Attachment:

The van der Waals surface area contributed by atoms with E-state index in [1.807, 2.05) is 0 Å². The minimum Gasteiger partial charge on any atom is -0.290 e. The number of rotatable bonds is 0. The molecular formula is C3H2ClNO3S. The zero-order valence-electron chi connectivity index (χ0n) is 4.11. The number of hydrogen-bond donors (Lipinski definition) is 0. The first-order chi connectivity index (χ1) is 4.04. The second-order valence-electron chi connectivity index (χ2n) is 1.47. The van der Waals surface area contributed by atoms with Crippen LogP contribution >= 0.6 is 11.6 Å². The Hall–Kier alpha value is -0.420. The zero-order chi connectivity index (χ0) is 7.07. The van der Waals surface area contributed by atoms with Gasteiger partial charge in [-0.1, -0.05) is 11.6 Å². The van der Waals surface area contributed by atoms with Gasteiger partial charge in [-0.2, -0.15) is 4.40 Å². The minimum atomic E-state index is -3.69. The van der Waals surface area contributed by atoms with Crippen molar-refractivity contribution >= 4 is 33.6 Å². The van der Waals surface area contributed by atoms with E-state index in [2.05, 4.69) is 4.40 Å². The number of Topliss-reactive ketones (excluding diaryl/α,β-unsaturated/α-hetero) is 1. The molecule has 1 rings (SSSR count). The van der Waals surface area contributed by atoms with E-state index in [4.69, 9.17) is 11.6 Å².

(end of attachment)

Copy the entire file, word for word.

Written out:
The van der Waals surface area contributed by atoms with E-state index in [1.807, 2.05) is 0 Å². The minimum Gasteiger partial charge on any atom is -0.290 e. The number of rotatable bonds is 0. The molecular formula is C3H2ClNO3S. The zero-order valence-electron chi connectivity index (χ0n) is 4.11. The number of hydrogen-bond donors (Lipinski definition) is 0. The first-order chi connectivity index (χ1) is 4.04. The second-order valence-electron chi connectivity index (χ2n) is 1.47. The van der Waals surface area contributed by atoms with Crippen LogP contribution >= 0.6 is 11.6 Å². The Hall–Kier alpha value is -0.420. The zero-order chi connectivity index (χ0) is 7.07. The van der Waals surface area contributed by atoms with Gasteiger partial charge in [-0.1, -0.05) is 11.6 Å². The van der Waals surface area contributed by atoms with Gasteiger partial charge in [-0.2, -0.15) is 4.40 Å². The minimum atomic E-state index is -3.69. The van der Waals surface area contributed by atoms with Crippen molar-refractivity contribution >= 4 is 33.6 Å². The van der Waals surface area contributed by atoms with E-state index in [2.05, 4.69) is 4.40 Å². The number of Topliss-reactive ketones (excluding diaryl/α,β-unsaturated/α-hetero) is 1. The molecule has 1 rings (SSSR count). The van der Waals surface area contributed by atoms with E-state index in [4.69, 9.17) is 11.6 Å².